Yeah. Entrepreneurship has nothing to do with showing up and getting paid entrepreneurship. It has to do with, you know, can you deliver value so the customer perceived value and they pay you based on that value or your work regardless of how long or how much time you spent on it. You know, when you go into the store and you buy a hammer, nobody cares how long it took to make the hammer. They only care how it’s 30 to hammer is and do the job that I wanted it to do. Um, you know, so entrepreneurship is the complete opposite of everything that we were, that was ingrained in us when we grew up or we show up and we’d get paid. Um, you know, it’s about delivering value, uh, in customers paying for that value with time completely irrelevant to the equation.
Well, that normally require doing activities for free with hopes of a future payoff,
100%. So that’s normally what the game is, that building a Edmonton Business Coach is there’s going to be some things that you’re going to have to do a, you know, initially in your Edmonton Business Coach that you’re not really going to get paid to do. You know, whether it’s the development of that product or whether it’s writing the processes for your system so your team can help you replicate that system or you can deliver that system at a higher value. There’s going to be, you know, even maybe doing work for, for a certain customers, uh, for lower than market rate to build the reputation of the company that you’re working for. Um, you know, so a lot of times it’s about doing things at a reduced rate with hopes that it’s going to pay off in the future. Not necessarily today.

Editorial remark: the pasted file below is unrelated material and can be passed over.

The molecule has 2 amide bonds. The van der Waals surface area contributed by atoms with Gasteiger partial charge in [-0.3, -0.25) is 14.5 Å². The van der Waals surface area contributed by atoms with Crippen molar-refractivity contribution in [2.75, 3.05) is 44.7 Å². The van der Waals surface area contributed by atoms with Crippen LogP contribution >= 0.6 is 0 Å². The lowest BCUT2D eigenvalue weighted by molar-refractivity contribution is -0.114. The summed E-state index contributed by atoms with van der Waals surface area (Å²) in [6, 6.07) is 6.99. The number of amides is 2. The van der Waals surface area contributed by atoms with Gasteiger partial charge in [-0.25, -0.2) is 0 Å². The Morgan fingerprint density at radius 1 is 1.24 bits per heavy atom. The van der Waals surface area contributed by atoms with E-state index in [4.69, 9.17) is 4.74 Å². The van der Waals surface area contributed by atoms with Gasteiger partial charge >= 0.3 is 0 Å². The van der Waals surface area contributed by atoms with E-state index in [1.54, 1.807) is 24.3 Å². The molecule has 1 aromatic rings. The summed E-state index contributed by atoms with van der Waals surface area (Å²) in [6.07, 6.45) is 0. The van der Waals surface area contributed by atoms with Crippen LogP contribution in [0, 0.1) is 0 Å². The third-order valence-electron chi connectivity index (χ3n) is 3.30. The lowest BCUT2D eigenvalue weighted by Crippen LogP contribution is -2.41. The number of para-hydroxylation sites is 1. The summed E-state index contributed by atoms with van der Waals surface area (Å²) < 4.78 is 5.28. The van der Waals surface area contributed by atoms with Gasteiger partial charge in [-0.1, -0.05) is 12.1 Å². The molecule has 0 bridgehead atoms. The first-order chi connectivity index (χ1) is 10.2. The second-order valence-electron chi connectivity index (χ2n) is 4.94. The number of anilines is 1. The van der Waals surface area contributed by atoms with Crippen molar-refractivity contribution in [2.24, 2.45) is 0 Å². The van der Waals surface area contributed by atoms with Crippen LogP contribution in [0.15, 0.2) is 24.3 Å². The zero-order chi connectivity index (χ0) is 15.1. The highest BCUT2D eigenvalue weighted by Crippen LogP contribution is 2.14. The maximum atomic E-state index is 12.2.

Well, we naturally feel frustrated when working for free because of the cultural norms.
It should, it should feel as if you’re doing it right. It should feel weird. Um, you know it, the minute you start doing one thing and it, you know, it doesn’t provide an immediate pay off. You have to remember that we’ve been taught for years and years to value that immediate payoff and then immediate pay off. That’s the golden handcuffs. You know, we get that immediate pay off, but that immediate pay off can only get us paid so much. Um, so we should naturally have that, hey, is this right? It should feel a little bit weird. It’s like skydiving. Um, the know the parachute will catch you, but when you jump out of the plane, it’s not going to feel normal.
Do most people buy products or services to solve a problem? Okay.
That’s probably the, you know, the single most reason why people buy anything we go back to the hammer example is because they wanted to put a nail through a piece of wood. Um, you know, they’re doing it to solve a problem than even, you know, luxury goods. People buy luxury goods to solve a problem. And believe it or not, people buy a Rolex watch because they feel that they’re not cool enough or they don’t look good enough. So, um, they’re buying that watch to solve the problem. So no matter what you’re doing, whether it’s a practical or whether it’s extravagant, chances are the purchasing decision is made to solve a problem.